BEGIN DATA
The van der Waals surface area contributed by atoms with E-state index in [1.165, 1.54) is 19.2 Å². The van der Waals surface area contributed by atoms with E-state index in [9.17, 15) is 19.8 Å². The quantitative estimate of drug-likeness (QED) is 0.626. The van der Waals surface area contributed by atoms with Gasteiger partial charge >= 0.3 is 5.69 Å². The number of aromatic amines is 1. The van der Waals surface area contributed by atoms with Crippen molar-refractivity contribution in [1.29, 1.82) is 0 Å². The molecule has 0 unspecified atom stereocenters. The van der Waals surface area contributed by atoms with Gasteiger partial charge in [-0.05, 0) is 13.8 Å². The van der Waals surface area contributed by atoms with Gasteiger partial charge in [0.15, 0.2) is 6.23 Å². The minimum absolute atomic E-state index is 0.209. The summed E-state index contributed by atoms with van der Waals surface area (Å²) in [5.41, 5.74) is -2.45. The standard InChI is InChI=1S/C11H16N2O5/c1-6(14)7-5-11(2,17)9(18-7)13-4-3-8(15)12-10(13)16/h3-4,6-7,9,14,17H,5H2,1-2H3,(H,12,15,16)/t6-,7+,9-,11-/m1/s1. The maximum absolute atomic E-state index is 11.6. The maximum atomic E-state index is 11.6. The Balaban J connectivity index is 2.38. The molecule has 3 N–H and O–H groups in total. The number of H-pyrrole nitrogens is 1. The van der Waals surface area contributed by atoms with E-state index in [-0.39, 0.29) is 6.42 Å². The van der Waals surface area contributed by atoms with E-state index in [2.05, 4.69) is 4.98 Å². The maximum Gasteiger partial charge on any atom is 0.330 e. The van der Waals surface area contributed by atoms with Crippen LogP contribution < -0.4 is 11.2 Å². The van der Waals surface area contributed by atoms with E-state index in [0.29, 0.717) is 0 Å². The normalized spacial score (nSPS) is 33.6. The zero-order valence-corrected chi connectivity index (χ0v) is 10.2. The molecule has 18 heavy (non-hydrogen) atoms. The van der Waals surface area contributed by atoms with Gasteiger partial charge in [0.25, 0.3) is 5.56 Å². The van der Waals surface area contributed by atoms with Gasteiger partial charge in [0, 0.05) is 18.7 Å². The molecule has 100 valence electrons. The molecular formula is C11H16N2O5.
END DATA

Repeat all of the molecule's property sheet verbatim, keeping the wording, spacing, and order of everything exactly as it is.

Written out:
The van der Waals surface area contributed by atoms with E-state index in [1.165, 1.54) is 19.2 Å². The van der Waals surface area contributed by atoms with E-state index in [9.17, 15) is 19.8 Å². The quantitative estimate of drug-likeness (QED) is 0.626. The van der Waals surface area contributed by atoms with Gasteiger partial charge >= 0.3 is 5.69 Å². The number of aromatic amines is 1. The van der Waals surface area contributed by atoms with Crippen molar-refractivity contribution in [1.29, 1.82) is 0 Å². The molecule has 0 unspecified atom stereocenters. The van der Waals surface area contributed by atoms with Gasteiger partial charge in [-0.05, 0) is 13.8 Å². The van der Waals surface area contributed by atoms with Gasteiger partial charge in [0.15, 0.2) is 6.23 Å². The minimum absolute atomic E-state index is 0.209. The summed E-state index contributed by atoms with van der Waals surface area (Å²) in [5.41, 5.74) is -2.45. The standard InChI is InChI=1S/C11H16N2O5/c1-6(14)7-5-11(2,17)9(18-7)13-4-3-8(15)12-10(13)16/h3-4,6-7,9,14,17H,5H2,1-2H3,(H,12,15,16)/t6-,7+,9-,11-/m1/s1. The maximum absolute atomic E-state index is 11.6. The maximum atomic E-state index is 11.6. The Balaban J connectivity index is 2.38. The molecule has 3 N–H and O–H groups in total. The number of H-pyrrole nitrogens is 1. The van der Waals surface area contributed by atoms with E-state index in [-0.39, 0.29) is 6.42 Å². The van der Waals surface area contributed by atoms with E-state index in [2.05, 4.69) is 4.98 Å². The maximum Gasteiger partial charge on any atom is 0.330 e. The van der Waals surface area contributed by atoms with Crippen LogP contribution < -0.4 is 11.2 Å². The van der Waals surface area contributed by atoms with E-state index in [0.29, 0.717) is 0 Å². The normalized spacial score (nSPS) is 33.6. The zero-order valence-corrected chi connectivity index (χ0v) is 10.2. The molecule has 18 heavy (non-hydrogen) atoms. The van der Waals surface area contributed by atoms with Gasteiger partial charge in [0.25, 0.3) is 5.56 Å². The van der Waals surface area contributed by atoms with Gasteiger partial charge in [0, 0.05) is 18.7 Å². The molecule has 100 valence electrons. The molecular formula is C11H16N2O5.